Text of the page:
# Do superoxide salts of heavier alkali metals contradict the principle that lattice energy depends inversely on cation-anion distance?

I have a very basic understanding of quantitative lattice energy calculations: I only know that the lattice energy is directly proportional to the product of charges on the ions and inversely proportional to the distance between cation and anion.

Based upon the direct application of the above facts, lattice energy follows the order:

LiCl > NaCl > KCl > RbCl > CsCl

But I have also read in JD Lee:

Large cations can be stabilized by large anions, since if both the ions are similar in size the coordination number will be high, and this gives high lattice energy

This was given to explain that superoxide salts exist only with K, Rb, Cs. Does this not contradict the basic principle that lattice energy is inversely proportional to the distance b/w cation and anion?

TL, DR: They do not contradict. Although larger ions decrease the lattice energy by increasing ion distance, it is compensated by another factor that increases the lattice energy. And like Nisarg Bhavsar said, product formation does not solely depend on lattice energy. Other factors such as the electron affinity and ionization energy of the element should be accounted too.

From Ref. 1:

The answer has to do with the crowding of alkali ions around oxygen, as illustrated for $$\ce{K2O}$$ at the right. Because eight large $$\ce{K^+}$$ ions surround each $$\ce{O^{2-}}$$ ion in the structure, the cations are essentially in contact. Indeed, the metal-oxygen bonds are "stretched" in $$\ce{Na2O}$$, $$\ce{K2O}$$, and $$\ce{Rb2O}$$ relative to $$\ce{M-O}$$ bonds with the same bond order in other structures.The situation is so extreme for $$\ce{Cs2O}$$ that it finds an (electrostatically unfavorable) structure in which the coordination is lowered to 6:3. This packing problem is relieved somewhat in the peroxides, where the coordination is still 8:4 but the anion is larger, and especially in the superoxides where the cation:anion ratio is 1:1 and the coordination is 6:6. Thus the larger alkali ions ($$\ce{K^+}$$, $$\ce{Rb^+}$$ and $$\ce{Cs^+}$$) tend to form superoxides.

Above: $$\ce{K2O}$$ structure, below: $$\ce{Cs2O}$$ structure. Oxides are red, potassiums are blue and caesiums are magenta.

Thus, the reason why heavier alkali metals tend to form superoxides is because the stoichiometry of the compound and ionic radius of the anion allows the large cation to arrange so that they won't touch each other as much. Since like-charges repel, having cations in contact with each other is a crime in forming crystal lattices because it would greatly destabilize the crystal.

In case you don't know, the Born-Lande equation to calculate energy is actually derived from Coulomb's formula of electrostatic potential energy, i.e $$E_\mathrm{pair} = \frac{z_1\cdot z_2\cdot e^2}{4πε_0r}$$ Where $$z_i$$ is the charges of one ion and $$r$$ is the distance between the point charges (ions in this case).

Specifically, assume a theoretical compound $$\ce{M^{2+}X^{2-}}$$ that crystallizes in the rocksalt ($$\ce{NaCl}$$) structure. The Born-Lande equation is derived from the sum of all electrostatic forces that one ion in the lattice experiences. Let's use the $$\ce{M^{2+}}$$ cation.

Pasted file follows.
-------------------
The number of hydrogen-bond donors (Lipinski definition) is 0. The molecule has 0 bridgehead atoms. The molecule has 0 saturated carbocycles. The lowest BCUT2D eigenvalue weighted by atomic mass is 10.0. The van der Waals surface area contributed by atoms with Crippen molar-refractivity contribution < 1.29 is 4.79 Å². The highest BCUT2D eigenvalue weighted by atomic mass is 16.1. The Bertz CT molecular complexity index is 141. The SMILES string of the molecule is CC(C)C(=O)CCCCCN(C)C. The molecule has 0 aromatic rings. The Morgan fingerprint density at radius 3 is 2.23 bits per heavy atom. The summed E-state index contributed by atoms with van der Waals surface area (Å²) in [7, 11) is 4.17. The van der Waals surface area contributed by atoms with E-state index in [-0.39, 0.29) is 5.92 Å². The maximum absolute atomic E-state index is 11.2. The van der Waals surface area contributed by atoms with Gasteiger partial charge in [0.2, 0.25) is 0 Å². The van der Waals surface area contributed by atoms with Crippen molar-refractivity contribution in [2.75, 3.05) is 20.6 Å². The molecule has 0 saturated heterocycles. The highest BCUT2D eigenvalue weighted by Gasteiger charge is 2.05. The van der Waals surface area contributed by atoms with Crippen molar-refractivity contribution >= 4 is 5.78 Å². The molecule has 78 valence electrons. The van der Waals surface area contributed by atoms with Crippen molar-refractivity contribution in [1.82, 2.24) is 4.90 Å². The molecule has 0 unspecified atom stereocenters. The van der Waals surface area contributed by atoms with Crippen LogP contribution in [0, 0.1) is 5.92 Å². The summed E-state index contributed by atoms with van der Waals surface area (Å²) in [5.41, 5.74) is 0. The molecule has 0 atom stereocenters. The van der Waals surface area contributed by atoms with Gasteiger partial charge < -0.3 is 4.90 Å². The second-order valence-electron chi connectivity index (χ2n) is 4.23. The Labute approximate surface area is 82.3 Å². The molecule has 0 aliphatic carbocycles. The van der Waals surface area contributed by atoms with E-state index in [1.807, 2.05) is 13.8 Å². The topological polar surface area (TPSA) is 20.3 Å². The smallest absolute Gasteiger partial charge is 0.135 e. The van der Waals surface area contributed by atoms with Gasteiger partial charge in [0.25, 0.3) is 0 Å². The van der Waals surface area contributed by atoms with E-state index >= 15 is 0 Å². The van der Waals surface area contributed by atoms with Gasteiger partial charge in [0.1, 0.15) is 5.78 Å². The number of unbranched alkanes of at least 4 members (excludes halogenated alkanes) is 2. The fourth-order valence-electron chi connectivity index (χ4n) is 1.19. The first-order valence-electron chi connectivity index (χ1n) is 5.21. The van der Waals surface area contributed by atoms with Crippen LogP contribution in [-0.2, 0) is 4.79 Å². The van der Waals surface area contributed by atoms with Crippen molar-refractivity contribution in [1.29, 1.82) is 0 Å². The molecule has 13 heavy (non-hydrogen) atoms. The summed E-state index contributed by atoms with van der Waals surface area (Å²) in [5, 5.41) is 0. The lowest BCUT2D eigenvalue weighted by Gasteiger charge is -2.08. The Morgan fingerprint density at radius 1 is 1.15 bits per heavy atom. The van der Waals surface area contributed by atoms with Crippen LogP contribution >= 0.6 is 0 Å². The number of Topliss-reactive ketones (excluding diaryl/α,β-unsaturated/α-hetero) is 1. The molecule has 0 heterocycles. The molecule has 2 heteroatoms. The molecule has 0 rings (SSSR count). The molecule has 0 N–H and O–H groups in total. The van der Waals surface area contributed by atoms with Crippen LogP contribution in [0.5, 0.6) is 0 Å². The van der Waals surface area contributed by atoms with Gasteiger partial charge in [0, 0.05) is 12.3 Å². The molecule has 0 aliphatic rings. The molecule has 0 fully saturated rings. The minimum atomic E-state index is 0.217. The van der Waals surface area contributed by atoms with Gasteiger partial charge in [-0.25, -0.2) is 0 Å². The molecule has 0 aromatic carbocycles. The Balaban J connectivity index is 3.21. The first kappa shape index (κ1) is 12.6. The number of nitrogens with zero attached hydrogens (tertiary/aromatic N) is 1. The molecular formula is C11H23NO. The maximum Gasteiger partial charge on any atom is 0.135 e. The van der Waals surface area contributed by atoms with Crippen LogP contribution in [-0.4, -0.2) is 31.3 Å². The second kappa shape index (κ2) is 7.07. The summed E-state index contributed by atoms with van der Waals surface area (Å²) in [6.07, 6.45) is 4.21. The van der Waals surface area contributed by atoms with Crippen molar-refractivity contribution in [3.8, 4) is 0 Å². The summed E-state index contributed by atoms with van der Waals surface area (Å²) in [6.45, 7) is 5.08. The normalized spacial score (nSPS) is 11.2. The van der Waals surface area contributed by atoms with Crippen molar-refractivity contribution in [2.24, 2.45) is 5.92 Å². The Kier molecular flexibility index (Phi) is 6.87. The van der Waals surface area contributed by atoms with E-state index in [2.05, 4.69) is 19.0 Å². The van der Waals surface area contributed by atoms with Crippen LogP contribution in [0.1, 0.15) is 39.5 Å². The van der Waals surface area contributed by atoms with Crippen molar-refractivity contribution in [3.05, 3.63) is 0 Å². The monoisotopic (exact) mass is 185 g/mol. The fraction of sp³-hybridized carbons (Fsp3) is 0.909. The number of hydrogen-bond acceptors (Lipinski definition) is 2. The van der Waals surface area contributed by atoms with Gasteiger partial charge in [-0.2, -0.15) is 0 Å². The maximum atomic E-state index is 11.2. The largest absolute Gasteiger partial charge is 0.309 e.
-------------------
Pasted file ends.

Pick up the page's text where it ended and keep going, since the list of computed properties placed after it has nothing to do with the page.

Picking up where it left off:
The rocksalt lattice has 6:6 coordination. It means that one $$\ce{M^{2+}}$$ cations is equally surrounded by six $$\ce{X^{2-}}$$ ions. Thus the expression for the electrostatic energy between the $$\ce{M^{2+}}$$ in question with the six $$\ce{X^{2-}}$$ surrounding it is

$$E_{1} = 6\frac{2\cdot (-2) e^2}{4πε_0 r}$$

The $$\ce{M^{2+}}$$ is also equally surrounded by twelve $$\ce{M^{2+}}$$ with a distance of $$\sqrt{2}r$$. Thus the expression for the electrostatic energy between the $$\ce{M^{2+}}$$ with the 12 $$\ce{M^{2+}}$$ surrounding it is:

$$E_{2} = 12 \frac{2\cdot 2 e^2}{4πε_0 \sqrt{2}r}$$

Etc. You can do another $$\pu{E_{i}}$$s of other sets of further ions surrounding the $$\ce{M^{2+}}$$ ion.

Adding all of this electrostatic energy equations together we get the sum of all the electrostatic energy on one particular ion:

$$E_\mathrm{all} = \frac{2\cdot (-2) \cdot e^2}{4πε_0 r} \cdot \pu{(6 - \frac{12}{\sqrt{2}}+...)}$$

The sum of $$(6 - \frac{12}{\sqrt{2}}+...)$$ in the equation is the Madelung constant. Since those numbers derive from the geometry and coordination number of the lattice, it is dependent on the crystal system rather than the nature of the ions, as you might have learned in textbooks.

Finally, combining this with the account for the electron-electron and nucleus-nucleus repulsions between the ions and multiply with the Avogadro constant since we are using $$\pu{kJ/mol}$$, we arrive at the Born-Lande equation:

$$E_{lattice} = \frac{N_A \cdot z_1 \cdot z_2 \cdot e^2 \cdot M}{4πε_0 r} \cdot ( 1-\frac{1}{d})$$

As you can see, since the lattice energy involves the interaction forces of the ions, having too much repulsion would decrease it. The benefit of increased lattice energy from this factor is more than enough to compensate for the increased ion distance.

References:

1. The Strange Case of the Alkali Oxides. (2021, June 7). Retrieved June 11, 2021, from https://chem.libretexts.org/@go/page/189354

2. Energetics of Crystalline Solids- The Ionic Model. (2021, June 7). Retrieved June 11, 2021, from https://chem.libretexts.org/@go/page/183348